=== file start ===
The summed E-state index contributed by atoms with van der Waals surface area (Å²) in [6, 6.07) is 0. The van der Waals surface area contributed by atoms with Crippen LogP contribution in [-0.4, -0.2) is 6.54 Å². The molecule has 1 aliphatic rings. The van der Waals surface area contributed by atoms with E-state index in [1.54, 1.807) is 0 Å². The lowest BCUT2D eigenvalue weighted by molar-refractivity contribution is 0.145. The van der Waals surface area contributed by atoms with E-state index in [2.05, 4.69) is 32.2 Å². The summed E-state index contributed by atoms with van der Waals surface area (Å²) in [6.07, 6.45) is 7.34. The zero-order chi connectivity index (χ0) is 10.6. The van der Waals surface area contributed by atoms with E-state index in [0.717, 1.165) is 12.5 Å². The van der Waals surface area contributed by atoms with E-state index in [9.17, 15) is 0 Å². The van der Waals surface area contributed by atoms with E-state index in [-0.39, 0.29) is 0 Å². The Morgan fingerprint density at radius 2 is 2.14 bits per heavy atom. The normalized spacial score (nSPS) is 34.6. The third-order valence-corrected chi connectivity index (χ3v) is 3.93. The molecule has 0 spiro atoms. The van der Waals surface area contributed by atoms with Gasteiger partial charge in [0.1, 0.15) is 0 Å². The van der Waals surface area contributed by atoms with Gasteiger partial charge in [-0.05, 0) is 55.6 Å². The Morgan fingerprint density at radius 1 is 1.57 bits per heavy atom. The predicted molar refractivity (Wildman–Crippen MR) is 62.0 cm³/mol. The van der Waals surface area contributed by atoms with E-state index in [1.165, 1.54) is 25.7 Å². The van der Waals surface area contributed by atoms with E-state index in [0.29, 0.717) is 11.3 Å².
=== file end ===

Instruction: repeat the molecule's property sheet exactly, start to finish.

The summed E-state index contributed by atoms with van der Waals surface area (Å²) in [6, 6.07) is 0. The van der Waals surface area contributed by atoms with Crippen LogP contribution in [-0.4, -0.2) is 6.54 Å². The molecule has 1 aliphatic rings. The van der Waals surface area contributed by atoms with E-state index in [1.54, 1.807) is 0 Å². The lowest BCUT2D eigenvalue weighted by molar-refractivity contribution is 0.145. The van der Waals surface area contributed by atoms with E-state index in [2.05, 4.69) is 32.2 Å². The summed E-state index contributed by atoms with van der Waals surface area (Å²) in [6.07, 6.45) is 7.34. The zero-order chi connectivity index (χ0) is 10.6. The van der Waals surface area contributed by atoms with E-state index in [0.717, 1.165) is 12.5 Å². The van der Waals surface area contributed by atoms with E-state index in [9.17, 15) is 0 Å². The van der Waals surface area contributed by atoms with E-state index in [-0.39, 0.29) is 0 Å². The Morgan fingerprint density at radius 2 is 2.14 bits per heavy atom. The normalized spacial score (nSPS) is 34.6. The third-order valence-corrected chi connectivity index (χ3v) is 3.93. The molecule has 0 spiro atoms. The van der Waals surface area contributed by atoms with Gasteiger partial charge in [0.1, 0.15) is 0 Å². The van der Waals surface area contributed by atoms with Gasteiger partial charge in [-0.05, 0) is 55.6 Å². The Morgan fingerprint density at radius 1 is 1.57 bits per heavy atom. The predicted molar refractivity (Wildman–Crippen MR) is 62.0 cm³/mol. The van der Waals surface area contributed by atoms with E-state index in [1.165, 1.54) is 25.7 Å². The van der Waals surface area contributed by atoms with E-state index in [0.29, 0.717) is 11.3 Å².